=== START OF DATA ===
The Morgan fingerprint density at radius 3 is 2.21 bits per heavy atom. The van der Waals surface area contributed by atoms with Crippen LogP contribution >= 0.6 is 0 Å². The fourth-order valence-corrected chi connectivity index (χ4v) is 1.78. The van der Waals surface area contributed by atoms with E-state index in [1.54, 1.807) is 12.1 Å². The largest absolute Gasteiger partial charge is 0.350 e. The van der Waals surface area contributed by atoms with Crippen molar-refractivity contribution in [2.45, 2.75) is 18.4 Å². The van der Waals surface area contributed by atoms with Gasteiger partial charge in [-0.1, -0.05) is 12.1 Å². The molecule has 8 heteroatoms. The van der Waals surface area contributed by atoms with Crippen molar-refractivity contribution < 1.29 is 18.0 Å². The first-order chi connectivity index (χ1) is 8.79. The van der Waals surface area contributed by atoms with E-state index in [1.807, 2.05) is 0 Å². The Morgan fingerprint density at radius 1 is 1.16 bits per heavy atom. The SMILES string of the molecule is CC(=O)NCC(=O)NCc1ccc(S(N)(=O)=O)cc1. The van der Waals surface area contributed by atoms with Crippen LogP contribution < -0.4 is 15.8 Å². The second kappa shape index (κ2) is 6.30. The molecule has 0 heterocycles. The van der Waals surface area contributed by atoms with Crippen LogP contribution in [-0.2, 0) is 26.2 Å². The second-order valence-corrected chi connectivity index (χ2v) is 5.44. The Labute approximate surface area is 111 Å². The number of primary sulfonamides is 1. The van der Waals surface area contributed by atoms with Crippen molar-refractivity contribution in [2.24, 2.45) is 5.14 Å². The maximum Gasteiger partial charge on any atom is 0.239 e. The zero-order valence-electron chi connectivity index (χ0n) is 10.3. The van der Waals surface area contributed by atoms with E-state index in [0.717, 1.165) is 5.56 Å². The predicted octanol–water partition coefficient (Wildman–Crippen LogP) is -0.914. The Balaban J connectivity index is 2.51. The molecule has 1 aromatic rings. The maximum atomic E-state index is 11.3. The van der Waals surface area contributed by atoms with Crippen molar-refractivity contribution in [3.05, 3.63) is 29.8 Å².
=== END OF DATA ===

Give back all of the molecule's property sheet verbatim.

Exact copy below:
The Morgan fingerprint density at radius 3 is 2.21 bits per heavy atom. The van der Waals surface area contributed by atoms with Crippen LogP contribution >= 0.6 is 0 Å². The fourth-order valence-corrected chi connectivity index (χ4v) is 1.78. The van der Waals surface area contributed by atoms with E-state index in [1.54, 1.807) is 12.1 Å². The largest absolute Gasteiger partial charge is 0.350 e. The van der Waals surface area contributed by atoms with Crippen molar-refractivity contribution in [2.45, 2.75) is 18.4 Å². The van der Waals surface area contributed by atoms with Gasteiger partial charge in [-0.1, -0.05) is 12.1 Å². The molecule has 8 heteroatoms. The van der Waals surface area contributed by atoms with Crippen molar-refractivity contribution < 1.29 is 18.0 Å². The first-order chi connectivity index (χ1) is 8.79. The van der Waals surface area contributed by atoms with E-state index in [1.807, 2.05) is 0 Å². The Morgan fingerprint density at radius 1 is 1.16 bits per heavy atom. The SMILES string of the molecule is CC(=O)NCC(=O)NCc1ccc(S(N)(=O)=O)cc1. The van der Waals surface area contributed by atoms with Crippen LogP contribution < -0.4 is 15.8 Å². The second kappa shape index (κ2) is 6.30. The molecule has 0 heterocycles. The van der Waals surface area contributed by atoms with Crippen LogP contribution in [-0.2, 0) is 26.2 Å². The second-order valence-corrected chi connectivity index (χ2v) is 5.44. The Labute approximate surface area is 111 Å². The number of primary sulfonamides is 1. The van der Waals surface area contributed by atoms with Crippen molar-refractivity contribution in [2.24, 2.45) is 5.14 Å². The maximum Gasteiger partial charge on any atom is 0.239 e. The zero-order valence-electron chi connectivity index (χ0n) is 10.3. The van der Waals surface area contributed by atoms with E-state index in [0.717, 1.165) is 5.56 Å². The predicted octanol–water partition coefficient (Wildman–Crippen LogP) is -0.914. The Balaban J connectivity index is 2.51. The molecule has 1 aromatic rings. The maximum atomic E-state index is 11.3. The van der Waals surface area contributed by atoms with Crippen molar-refractivity contribution in [3.05, 3.63) is 29.8 Å².